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The rise of compliance automation for industry wide transformation

CUBE’s CEO, Ben Richmond, details the hurdles that need to be overcome to benefit from compliance automation.

Artificial Intelligence (AI) is everywhere, from driver-less cars to virtual personal assistants but when it comes to regulation, there is a unique opportunity to transform knowledge worker tasks. Compliance is well-suited to automation and artificial intelligence as, fundamentally, it is rules-based.

Repetitive, manual compliance tasks are the low-hanging fruit for automation

In the aftermath of the regulatory explosion in 2008, firms relied on their existing systems and increased human resources to try to cope with the challenge. This continues today, with financial institutions committing thousands of compliance resources to:

  • Monitoring websites globally for regulatory updates
  • Manually processing requirements
  • Updating the business with regulatory changes
  •  Checking that these changes have been acted on

In their letter to the FCA in 2016, JWG estimated that “over 300 million pages of regulatory documents will be published by 2020”. The question we need to ask ourselves is, can we really carry out research and the processing of requirements manually on this volume of regulatory information?

There is another way. Innovative automation can remove these repetitive, manual tasks, enabling compliance officers to focus on making the “informed” judgement calls.

RegTech providers are ready with sustainable solutions to meet the requirements of the ever-changing regulatory environment and their value is beginning to be recognized. According to Let’s Talk Payments, “the global demand for regulatory, compliance and governance software is expected to reach 118.7 billion dollars by 2020”. However, a major barrier to entry for RegTech is organizational readiness to adapt to change.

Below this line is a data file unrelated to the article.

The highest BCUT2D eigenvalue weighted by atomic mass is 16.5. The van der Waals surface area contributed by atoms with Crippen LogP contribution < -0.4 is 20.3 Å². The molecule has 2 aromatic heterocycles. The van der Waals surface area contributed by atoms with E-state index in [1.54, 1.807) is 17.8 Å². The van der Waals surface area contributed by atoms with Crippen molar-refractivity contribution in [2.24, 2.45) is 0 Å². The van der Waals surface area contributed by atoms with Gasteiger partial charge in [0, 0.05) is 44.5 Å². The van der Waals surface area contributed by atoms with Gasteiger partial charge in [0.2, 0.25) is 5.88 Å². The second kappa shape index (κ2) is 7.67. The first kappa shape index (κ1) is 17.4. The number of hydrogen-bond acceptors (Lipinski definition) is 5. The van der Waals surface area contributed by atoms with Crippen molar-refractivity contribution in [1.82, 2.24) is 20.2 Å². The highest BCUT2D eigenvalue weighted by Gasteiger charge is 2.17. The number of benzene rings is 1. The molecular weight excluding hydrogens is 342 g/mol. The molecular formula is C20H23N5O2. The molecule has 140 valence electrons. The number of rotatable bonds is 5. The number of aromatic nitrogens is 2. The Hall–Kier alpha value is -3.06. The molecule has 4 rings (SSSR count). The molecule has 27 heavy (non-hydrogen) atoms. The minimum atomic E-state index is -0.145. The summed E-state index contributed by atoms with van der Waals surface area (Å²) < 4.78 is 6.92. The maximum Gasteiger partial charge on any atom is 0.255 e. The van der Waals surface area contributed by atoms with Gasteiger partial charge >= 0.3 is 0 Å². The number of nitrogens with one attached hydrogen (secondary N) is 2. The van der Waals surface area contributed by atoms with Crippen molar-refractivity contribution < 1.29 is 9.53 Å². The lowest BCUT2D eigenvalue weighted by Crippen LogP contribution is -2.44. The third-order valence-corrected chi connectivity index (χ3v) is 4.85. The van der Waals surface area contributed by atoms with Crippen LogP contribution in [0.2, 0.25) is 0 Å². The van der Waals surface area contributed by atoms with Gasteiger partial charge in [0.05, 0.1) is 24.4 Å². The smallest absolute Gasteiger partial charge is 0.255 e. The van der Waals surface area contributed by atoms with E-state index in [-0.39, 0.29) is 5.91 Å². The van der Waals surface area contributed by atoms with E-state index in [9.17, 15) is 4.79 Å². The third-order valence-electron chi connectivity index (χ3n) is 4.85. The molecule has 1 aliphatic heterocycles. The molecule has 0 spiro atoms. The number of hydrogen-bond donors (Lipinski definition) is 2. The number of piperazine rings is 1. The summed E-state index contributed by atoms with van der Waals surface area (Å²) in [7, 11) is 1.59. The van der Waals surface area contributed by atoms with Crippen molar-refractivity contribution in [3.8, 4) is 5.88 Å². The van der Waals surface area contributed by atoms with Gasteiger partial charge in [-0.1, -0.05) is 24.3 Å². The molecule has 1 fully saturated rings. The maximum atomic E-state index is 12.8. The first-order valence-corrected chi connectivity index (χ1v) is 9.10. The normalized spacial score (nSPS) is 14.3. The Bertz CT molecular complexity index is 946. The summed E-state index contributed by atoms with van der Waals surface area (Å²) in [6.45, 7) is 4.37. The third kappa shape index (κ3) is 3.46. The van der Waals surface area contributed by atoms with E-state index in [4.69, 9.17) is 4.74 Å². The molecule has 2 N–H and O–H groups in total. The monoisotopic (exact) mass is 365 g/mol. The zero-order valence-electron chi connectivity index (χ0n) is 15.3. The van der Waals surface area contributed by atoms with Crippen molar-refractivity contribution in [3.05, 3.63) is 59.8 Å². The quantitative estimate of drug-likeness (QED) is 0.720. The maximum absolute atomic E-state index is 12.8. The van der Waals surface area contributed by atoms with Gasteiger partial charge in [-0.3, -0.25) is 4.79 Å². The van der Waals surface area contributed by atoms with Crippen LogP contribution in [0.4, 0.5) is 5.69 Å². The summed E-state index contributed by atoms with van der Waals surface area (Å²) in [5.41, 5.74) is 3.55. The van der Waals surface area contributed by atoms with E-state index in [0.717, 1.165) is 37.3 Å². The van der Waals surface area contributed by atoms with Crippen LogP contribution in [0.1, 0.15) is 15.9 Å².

Hurdles to overcome

At last week’s City and Financial conference, while financial institutions recognized the need for RegTech to help meet the regulatory challenges they are facing, participants also recognized that there are hurdles that need to be overcome to adopt RegTech, including:

  • Ownership of decision-making. It is often unclear where the decision-making responsibility lies for RegTech. Part of the issue is the size of financial institutions and that there is no single decision-maker responsible for regulation.
  • Finding the right people. It can be extremely difficult to find people who have the skill set to assess the technology that is now required for compliance. Compliance needs to be much more “tech-savvy”.
  • RegTech vendors must be able to demonstrate their expertise beyond technology. Financial institutions require their RegTech partners to have a specialist understanding of their business, compliance functions and the regulatory risks they are facing.

Patrick Armstrong, Senior Risk Analysis Officer, Innovation and Products Team, at ESMA stated during his speech on the adoption of RegTech, “we believe the move towards a more data-driven and granular approach to supervision will improve scrutiny of the financial sector and help ensure better outcomes for market participants and consumers. The use of RegTech is an important tool in supporting that process”.

Although regulators remain supportive, could they do much more to help drive RegTech? With more than 100 RegTech providers being tracked globally, regulators could help inform financial services firms on which solutions are available to support them. Consultants could also help drive the message of technology solutions to help change the strategies of financial institutions.

Call for collaboration
Fostering collaboration became one of the key themes of the day and there was general agreement that more work needs to be done. If the structural challenges within financial institutions can be overcome and RegTech providers can prove their ability to work with large institutions, with the support of the regulators, we could create a win-win situation:

  • Regulators would benefit from better controls.
  • Financial institutions would be more efficient, with reduced risk.
  • Consumers would be better protected.

To find out how CUBE helps global financial institutions to automate their approach to identifying, analyzing and monitoring global regulatory requirements, please get in touch here.

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